The play told the story of Josh Cawley, who was 22 when he finally died from the catastrophic injuries his birth parents inflicted on him. These resulted in his inability to speak or to move from his wheelchair.
He was adopted by Lynn Cawley, whose devotion to Josh ensured that he lived his short life as positively and "normally" as possible. As well as being his mum, Lynn was expected to be his palliative care consultant, his nurse, his campaigner for compensation and she had to fight the ongoing battles with the system.
The play explores their real story - having to accept that Josh's needs were "too complex" for the hospice - dealing with Josh's transition from boy, to teenager to adult and all the time being his interpreter.
The first task was to raise money for filming, so the play could be shared more widely. The experience of the RCN was invaluable here, and we were delighted with the work that George Horne from Made by Wander produced.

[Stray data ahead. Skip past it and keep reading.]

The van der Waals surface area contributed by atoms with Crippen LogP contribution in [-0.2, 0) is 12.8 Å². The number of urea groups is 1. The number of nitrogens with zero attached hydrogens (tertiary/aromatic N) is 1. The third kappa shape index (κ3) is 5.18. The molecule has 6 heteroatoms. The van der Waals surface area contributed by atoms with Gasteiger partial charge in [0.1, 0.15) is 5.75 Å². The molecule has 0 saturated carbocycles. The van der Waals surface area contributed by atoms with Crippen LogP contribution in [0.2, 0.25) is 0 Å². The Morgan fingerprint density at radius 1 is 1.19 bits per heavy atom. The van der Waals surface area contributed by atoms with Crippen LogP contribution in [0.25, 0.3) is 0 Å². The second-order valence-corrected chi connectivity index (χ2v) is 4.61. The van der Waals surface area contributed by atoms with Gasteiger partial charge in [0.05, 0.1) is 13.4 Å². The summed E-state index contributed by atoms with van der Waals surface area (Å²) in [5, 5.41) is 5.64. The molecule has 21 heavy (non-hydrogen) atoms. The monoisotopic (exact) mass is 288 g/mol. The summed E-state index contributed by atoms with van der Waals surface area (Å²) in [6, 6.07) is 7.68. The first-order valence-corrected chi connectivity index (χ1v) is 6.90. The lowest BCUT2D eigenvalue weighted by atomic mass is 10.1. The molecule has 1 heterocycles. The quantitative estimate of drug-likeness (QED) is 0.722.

It was also wonderful that Joey Taylor, an actor who had performed the stage version many times, was able to reprise the role for the film. Lynn was hugely supportive of the project, and perhaps the most rewarding part of the whole process for me was meeting and interviewing her for the filmed question and answer section that follows the film.
Once the film was complete the next step was ensuring the resources were used and seen. Again the RCN's links with other organisations was invaluable.
It has been a lot of work over the past two years, but I really think the play raises important issues and am delighted to have helped in making Josh's story more widely available for nurses.